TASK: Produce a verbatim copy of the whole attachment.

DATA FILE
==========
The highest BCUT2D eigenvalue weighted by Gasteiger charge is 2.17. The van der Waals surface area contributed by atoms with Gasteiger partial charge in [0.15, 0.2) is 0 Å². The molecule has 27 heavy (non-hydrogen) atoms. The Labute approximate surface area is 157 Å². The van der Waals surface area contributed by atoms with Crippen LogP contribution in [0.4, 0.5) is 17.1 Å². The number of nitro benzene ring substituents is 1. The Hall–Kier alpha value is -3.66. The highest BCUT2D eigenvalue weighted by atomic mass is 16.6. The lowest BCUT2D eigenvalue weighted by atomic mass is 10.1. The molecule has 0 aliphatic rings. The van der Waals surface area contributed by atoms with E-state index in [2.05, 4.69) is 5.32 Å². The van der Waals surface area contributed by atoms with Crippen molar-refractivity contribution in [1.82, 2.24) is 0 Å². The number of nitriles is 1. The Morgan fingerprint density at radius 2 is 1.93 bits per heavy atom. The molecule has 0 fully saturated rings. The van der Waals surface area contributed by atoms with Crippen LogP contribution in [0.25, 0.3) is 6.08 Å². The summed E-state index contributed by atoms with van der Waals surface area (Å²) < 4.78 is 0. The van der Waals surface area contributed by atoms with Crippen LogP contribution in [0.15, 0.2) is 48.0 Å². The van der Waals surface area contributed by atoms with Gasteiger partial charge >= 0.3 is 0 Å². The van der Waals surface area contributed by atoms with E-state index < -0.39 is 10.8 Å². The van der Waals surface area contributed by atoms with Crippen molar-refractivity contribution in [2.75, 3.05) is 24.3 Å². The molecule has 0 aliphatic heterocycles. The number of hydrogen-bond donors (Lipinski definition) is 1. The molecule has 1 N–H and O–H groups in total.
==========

The highest BCUT2D eigenvalue weighted by Gasteiger charge is 2.17. The van der Waals surface area contributed by atoms with Gasteiger partial charge in [0.15, 0.2) is 0 Å². The molecule has 27 heavy (non-hydrogen) atoms. The Labute approximate surface area is 157 Å². The van der Waals surface area contributed by atoms with Crippen LogP contribution in [0.4, 0.5) is 17.1 Å². The number of nitro benzene ring substituents is 1. The Hall–Kier alpha value is -3.66. The highest BCUT2D eigenvalue weighted by atomic mass is 16.6. The lowest BCUT2D eigenvalue weighted by atomic mass is 10.1. The molecule has 0 aliphatic rings. The van der Waals surface area contributed by atoms with E-state index in [2.05, 4.69) is 5.32 Å². The van der Waals surface area contributed by atoms with Crippen molar-refractivity contribution in [1.82, 2.24) is 0 Å². The number of nitriles is 1. The Morgan fingerprint density at radius 2 is 1.93 bits per heavy atom. The molecule has 0 fully saturated rings. The van der Waals surface area contributed by atoms with Crippen LogP contribution in [0.25, 0.3) is 6.08 Å². The summed E-state index contributed by atoms with van der Waals surface area (Å²) < 4.78 is 0. The van der Waals surface area contributed by atoms with Crippen LogP contribution in [0.15, 0.2) is 48.0 Å². The van der Waals surface area contributed by atoms with Gasteiger partial charge >= 0.3 is 0 Å². The van der Waals surface area contributed by atoms with E-state index < -0.39 is 10.8 Å². The van der Waals surface area contributed by atoms with Crippen molar-refractivity contribution in [2.75, 3.05) is 24.3 Å². The molecule has 0 aliphatic heterocycles. The number of hydrogen-bond donors (Lipinski definition) is 1. The molecule has 1 N–H and O–H groups in total.